This bonnet is a beautiful reproduction of the bonnet Grandma Lillie Lang Robison created for her daughter, Birdie Isabella Robison Swasey. It was made by Birdie’s daughter, Mary Swasey Rockwood, who has the original lace bonnet. The original bonnet is nearly 100 years old. Mary has made many copies of this bonnet, one for each of her grandchildren to wear for their blessing day, and to keep to remember their heritage.
Lillie Lang Robison, who designed the original bonnet, was a talented lace maker. She designed this bonnet without a pattern. There are a few variations of it in the extended family, but this one is a favorite.
One of the most distinctive features of this pattern is the use of the roll stitch, also known as the bullion stitch. Usually roll stitches and bullion stitches are short, but these are long. The longer the roll, the harder it is to make. Pulling one loop through a long tube of loops takes patience and skill.
Mary studied grandma Lillie’s lace until she figured out how to reproduce the distinctive stitches. The bent roll stitches, (they look like pill bugs), are made the same way as the straight ones. Yarn over 18-20 times, hold it steady, and pull one loop through the roll of yarn overs. It takes a special brand of hook to do it well. Mary uses only steel Boye hooks for her roll stitch patterns because they are straight enough to make the rolls without having one end graduate larger than the other. She has been able to reproduce this stitch and pattern in even size 100 thread, the very smallest thread available.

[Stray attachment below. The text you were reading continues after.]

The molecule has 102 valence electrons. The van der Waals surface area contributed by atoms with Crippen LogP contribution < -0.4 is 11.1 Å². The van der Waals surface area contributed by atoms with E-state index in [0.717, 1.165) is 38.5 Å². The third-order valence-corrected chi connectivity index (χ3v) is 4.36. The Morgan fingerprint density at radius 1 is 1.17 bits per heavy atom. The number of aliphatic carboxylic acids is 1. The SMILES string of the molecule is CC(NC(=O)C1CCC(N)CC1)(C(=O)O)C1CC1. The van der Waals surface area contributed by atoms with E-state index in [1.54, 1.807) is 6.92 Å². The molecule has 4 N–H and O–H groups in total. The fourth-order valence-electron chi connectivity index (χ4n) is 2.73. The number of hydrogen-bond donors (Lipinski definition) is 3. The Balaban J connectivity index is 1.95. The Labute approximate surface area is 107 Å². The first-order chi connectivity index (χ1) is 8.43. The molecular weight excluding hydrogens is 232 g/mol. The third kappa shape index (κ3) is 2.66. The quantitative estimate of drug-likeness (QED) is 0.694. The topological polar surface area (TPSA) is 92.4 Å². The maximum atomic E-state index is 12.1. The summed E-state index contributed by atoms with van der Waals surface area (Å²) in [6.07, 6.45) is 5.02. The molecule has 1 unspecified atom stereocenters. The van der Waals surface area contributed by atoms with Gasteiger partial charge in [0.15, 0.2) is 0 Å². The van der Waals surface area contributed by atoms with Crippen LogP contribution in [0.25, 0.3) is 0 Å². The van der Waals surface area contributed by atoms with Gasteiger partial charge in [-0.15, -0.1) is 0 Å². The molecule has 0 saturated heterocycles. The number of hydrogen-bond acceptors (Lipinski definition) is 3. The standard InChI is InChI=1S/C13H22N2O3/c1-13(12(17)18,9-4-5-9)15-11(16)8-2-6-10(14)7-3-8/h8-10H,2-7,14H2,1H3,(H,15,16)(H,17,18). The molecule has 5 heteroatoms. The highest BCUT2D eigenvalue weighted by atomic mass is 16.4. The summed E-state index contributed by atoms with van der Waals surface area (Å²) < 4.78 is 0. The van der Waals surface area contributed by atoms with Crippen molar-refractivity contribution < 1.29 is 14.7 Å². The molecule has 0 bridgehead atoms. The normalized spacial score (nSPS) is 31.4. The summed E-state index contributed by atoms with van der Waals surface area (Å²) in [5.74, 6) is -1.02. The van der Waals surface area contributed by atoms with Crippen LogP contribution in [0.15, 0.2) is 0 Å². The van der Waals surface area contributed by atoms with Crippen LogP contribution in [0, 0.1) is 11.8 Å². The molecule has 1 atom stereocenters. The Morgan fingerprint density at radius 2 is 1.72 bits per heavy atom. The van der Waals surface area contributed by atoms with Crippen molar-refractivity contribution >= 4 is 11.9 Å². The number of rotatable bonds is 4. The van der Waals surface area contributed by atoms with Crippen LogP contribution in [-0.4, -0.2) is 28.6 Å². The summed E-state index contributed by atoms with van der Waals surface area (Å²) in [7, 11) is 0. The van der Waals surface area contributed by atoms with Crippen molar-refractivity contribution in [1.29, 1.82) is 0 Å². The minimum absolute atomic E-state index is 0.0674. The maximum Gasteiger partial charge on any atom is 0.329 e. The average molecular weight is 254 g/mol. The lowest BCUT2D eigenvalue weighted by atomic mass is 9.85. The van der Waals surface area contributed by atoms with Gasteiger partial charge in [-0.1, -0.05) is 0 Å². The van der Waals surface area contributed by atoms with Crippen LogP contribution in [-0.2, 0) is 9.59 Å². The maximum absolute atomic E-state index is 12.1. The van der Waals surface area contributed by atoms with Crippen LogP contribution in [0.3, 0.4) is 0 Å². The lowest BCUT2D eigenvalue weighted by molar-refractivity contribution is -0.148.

Because of the heritage associated with these stitches, I often try to incorporate them into laces I design. I love this pattern. It is beautiful.